You’ve been quoted as saying the FPC should offer a dynamic range of services. If you had the funding necessary, what service would be a priority to develop?

Our Produce Integrity database collates anonymised data from individual members and their suppliers, including analyses results from sampling and monitoring programmes. Shared data allows FPC to put risk in perspective when it comes to regulatory scrutiny and investigations into alleged links between fresh produce and foodborne illness. In time we’d like to develop this further to include more tools.

JB

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Why the PMA is reaching out more to younger Americans

PMA chairman Kevin Fiori explains the reasons behind marketing fruit and vegetables to young people as cool and convenient and ‘one big iconic brand’ .

Marketing fruit and vegetables to young people as cool and convenient and ‘one big iconic brand’ is one of the goals of a campaign in which the Produce Marketing Association (PMA) is now involved. New PMA chairman Kevin Fiori, also vice president of marketing for Sunkist Growers, explains why this matters and key trends in America’s fresh produce consumption.

Why is the PMA is investing $1 million this year in the new Partnership For A Healthier America initiative, FNV, promoting fruit & vegetables to teens and young adults?

The FNV campaign (www.fnv.com/) is designed to build an emotional connection to fruits and vegetables among young Americans using marketing strategies and tactics relevant to them. Health and nutrition messaging is obviously a strong motivator for making better choices, but it’s nothing new and research shows it’s not changing the mind of the ‘skeptical’ teen who is choosing the heavily-marketed, less healthy options over what s/he might find in the produce department. We need to take our marketing straight to younger demographics in their environment – on social media, through their local community activities and with the help of their favorite celebrities.

What trends are you seeing in fresh fruit & vegetable consumption in the USA?

According to Produce for Better Health Foundation’s 2015 State of the Plate research, which PMA co-sponsors, children of all ages are consuming more fruit “as-is” and they are consuming more of it at all meal occasions. This research further emphasizes the importance of programs like eat brighter!™ and FNV to leverage these trends to continue increasing consumption.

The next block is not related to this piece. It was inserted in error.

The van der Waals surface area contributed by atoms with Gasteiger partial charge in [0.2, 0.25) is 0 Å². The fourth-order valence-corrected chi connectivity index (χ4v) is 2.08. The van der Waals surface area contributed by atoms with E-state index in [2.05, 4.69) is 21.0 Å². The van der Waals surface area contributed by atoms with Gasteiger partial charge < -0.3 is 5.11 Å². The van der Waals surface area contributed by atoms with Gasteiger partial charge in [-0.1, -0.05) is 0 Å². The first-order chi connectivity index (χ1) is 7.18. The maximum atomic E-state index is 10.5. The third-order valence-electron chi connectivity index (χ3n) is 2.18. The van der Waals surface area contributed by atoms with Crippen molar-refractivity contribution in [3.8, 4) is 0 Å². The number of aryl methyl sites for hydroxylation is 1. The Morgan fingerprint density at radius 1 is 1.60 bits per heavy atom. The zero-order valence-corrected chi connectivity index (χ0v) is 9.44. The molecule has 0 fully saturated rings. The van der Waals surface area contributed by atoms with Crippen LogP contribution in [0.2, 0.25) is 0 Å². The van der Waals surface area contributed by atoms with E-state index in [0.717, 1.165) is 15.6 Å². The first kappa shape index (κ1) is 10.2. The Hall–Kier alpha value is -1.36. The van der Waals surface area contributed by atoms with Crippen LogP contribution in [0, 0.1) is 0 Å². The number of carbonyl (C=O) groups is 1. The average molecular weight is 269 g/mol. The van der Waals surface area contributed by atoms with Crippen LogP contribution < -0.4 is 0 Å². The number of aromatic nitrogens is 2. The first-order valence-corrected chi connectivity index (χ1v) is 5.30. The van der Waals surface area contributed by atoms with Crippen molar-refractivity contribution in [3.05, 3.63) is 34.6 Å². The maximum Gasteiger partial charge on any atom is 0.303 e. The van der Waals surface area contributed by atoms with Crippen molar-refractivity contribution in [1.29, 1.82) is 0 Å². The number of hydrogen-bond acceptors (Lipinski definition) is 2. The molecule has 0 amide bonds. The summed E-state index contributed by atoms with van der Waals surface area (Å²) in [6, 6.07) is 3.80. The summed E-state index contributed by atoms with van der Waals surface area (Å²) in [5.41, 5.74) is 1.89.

From the foodservice perspective, menus and recipes are evolving to deliver global inspiration and local sourcing to better serve consumers changing preferences and expectations.

According to the National Restaurant Association’s What’s Hot in 2015 chef survey, healthful kids’ meals and providing produce sides in kids’ meals are among the top trends. Kids’ menus Increasingly include bolder, global flavors and healthy, smaller versions of items from the adult menu, featuring whole grains, vegetables, oven baked items and entrée salads.

Who else is eating more fresh produce?

According to The Packer’s 2014 Fresh Trends, Asian and Hispanic consumers are the demographic groups most likely to serve fresh produce every day and Produce for Better Health’s 2015 State of the Plate report found many demographic groups are eating more fruit.

Hispanics make up 17% of the population, approximately 54 million people. and are the fastest growing ethnic group in the country. That combined with the fact Hispanic spending power is projected to reach nearly USD $1.7 billion by 2017 mean this consumer segment will continue to influence food and flavor choices for years to come.

And who is eating less?

According to PBH’s 2015 State of the Plate report, almost all age and lifestyle groups are consuming fewer vegetables compared to 2010 report (with the exception of teens and adult males ages 18-34).

The trend towards convenience may be contributing to this decline because as consumers seek to simplify their in-home meal preparation they use fewer ingredients, exclude side dishes that are difficult to make or time consuming, and/or opt for ready-to-eat frozen meals or store prepared meals, all of which can decrease vegetable consumption. Other barriers impacting vegetable consumption include uncertainty about how to prepare them and concerns about spoilage.

Why do transparency and authenticity matter so much?

Demonstrating both is the first step to gaining credibility and loyalty with consumers. Fast Company recently noted, “as technology generates more transparency, consumers will hold businesses to higher standards, with no room for fabrication or deceit”.